I am willing to bet those who think it's okay to trespass don't own land and pay taxes on that land. If they did, they would be thinking twice about ignoring someone else's rights. How would you like it if you woke up one morning and found someone in your backyard?
The argument that "it wasn't right to sell the land to them so it's okay for me to ignore the sign" is just as lame as saying "It ain't illegal tell you get caught".
Personally I think the state should have to buy all of the tidelands back.
One more thing. That public trust link is from California. This is Washington. Different state, different laws.
 

Bradley Miller

Dances with fish
#41
Wow.

Ok, first of all.....the size of the 'tax bill' is only relevant to this discussion if the money in question is calculated with the actual ownership of the intertidal zone included. In other words, once again, do you or do you NOT have any sort of title to the intertidal zone? If not, then the size of your property taxes is irrelevant. And no, I do NOT want to pay it. But thats not the issue here. If your 'beach front' property does not include ownership of the land (see the above post regarding beaches that Washington sold off....) then it's not yours. Regardless of what you pay in taxes. Yes or no?

At any rate, (pardon the pun), I agree it's best to avoid all of this hassle and hard feelings if possible.
And Steve.......do you own waterfront? Can I fish there? Please? :)

And yet another comment....there is an ongoing discussion in the 'watercraft' forum about kayaks.
It is my understanding that as long as you're floating, you're not trespassing. A small kayak can float in a couple of inches of water sooooooooo this seems to be a good solution to some potential trespassing issues. Leave no trace!
 

dryflylarry

"Chasing Riseforms"
#42
Pat, although I agree with you in principle. I have to side with the landowners on this one. Whether it was right or wrong of the state to sell the tidelands is a mute point. They did and the owners pay high taxes on them.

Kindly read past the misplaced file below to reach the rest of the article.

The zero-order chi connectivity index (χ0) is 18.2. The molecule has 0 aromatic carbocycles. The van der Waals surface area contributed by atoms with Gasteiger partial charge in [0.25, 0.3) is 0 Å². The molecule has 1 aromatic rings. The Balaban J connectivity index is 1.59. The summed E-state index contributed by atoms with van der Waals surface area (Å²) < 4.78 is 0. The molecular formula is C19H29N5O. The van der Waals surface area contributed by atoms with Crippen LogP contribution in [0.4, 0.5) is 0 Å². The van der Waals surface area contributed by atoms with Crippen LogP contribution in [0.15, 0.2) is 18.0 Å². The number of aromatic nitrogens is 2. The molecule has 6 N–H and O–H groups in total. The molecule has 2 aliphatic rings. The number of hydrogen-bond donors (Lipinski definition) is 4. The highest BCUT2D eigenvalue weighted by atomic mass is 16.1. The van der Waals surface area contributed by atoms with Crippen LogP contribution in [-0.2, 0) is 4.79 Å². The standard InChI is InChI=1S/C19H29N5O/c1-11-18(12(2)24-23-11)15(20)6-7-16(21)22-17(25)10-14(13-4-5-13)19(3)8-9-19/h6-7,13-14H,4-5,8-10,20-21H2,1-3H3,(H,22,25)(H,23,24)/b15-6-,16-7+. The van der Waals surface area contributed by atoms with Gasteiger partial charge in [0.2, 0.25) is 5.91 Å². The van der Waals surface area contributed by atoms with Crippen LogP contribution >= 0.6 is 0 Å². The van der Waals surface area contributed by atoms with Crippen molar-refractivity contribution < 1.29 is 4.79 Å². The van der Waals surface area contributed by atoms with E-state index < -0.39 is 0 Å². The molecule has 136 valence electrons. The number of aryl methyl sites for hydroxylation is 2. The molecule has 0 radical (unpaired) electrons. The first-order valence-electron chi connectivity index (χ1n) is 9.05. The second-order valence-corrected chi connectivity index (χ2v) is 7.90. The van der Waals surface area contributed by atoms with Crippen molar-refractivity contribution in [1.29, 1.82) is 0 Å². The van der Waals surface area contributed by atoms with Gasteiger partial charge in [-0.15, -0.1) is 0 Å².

I am willing to bet those who think it's okay to trespass don't own land and pay taxes on that land. If they did, they would be thinking twice about ignoring someone else's rights. How would you like it if you woke up one morning and found someone in your backyard?
The argument that "it wasn't right to sell the land to them so it's okay for me to ignore the sign" is just as lame as saying "It ain't illegal tell you get caught".
Personally I think the state should have to buy all of the tidelands back.
One more thing. That public trust link is from California. This is Washington. Different state, different laws.

Here's Washington States Doctrine:
https://fortress.wa.gov/ecy/publications/publications/93054.pdf
 
#44
imo, it is one thing to fish private beaches as an individual but it is different to make a post promoting it. we really shouldn't be promoting trespassing and disrespect of private property.

i would suggest asking for permission before fishing private beaches. it is a matter of respect, regardless of how one feels about private ownership of beaches below high tide.

of course, if someone is posting public beaches... screw em' and walk past those signs.
Yep.

Leland - It does seem more than a little arrogant to initiate a thread suggesting that flyfishers ignore legal, posted signage. I agree with those who feel that all tidelands should be public, and what you do personally is your call, but as a representative of Orvis, I think you should err on the side of what is legal. Do you recommend other illegal fishing behavior simply because you don't agree with the law?
 

Jim Wallace

Smells like low tide.
#45
I don't like to trespass on posted property. That doesn't mean that I always won't do it. There are situations where I might stretch the boundaries a bit, but since I leave only tracks in the sand that are gone after the next tide, I wouldn't feel that I'd be doing any harm. I wouldn't be there long, and there would have to be some compelling reason (the presence of fish) for taking a chance on getting "evicted." That said, I know of enough public places where I can fish from the beach, or launch my yak, so that my minor trespassing has been a very rare occurrence.

I don't even think its legal to drop anchor on someones tidelands. Even that may be "trespassing." Somebody, anybody, please correct me if I'm wrong. I do know that oyster growers don't like anchors gouging up their oyster beds.

Otherwise, I may eventually end up having to get one of those spendy Minnkota electrics with a GPS "smart" controller that will hold the boat in position, without having to anchor.
Anyway, this might be a possible solution for fishing over private tidelands, so that one does not have to worry so much about their anchor "trespassing" on someone's private tidelands in current or wind.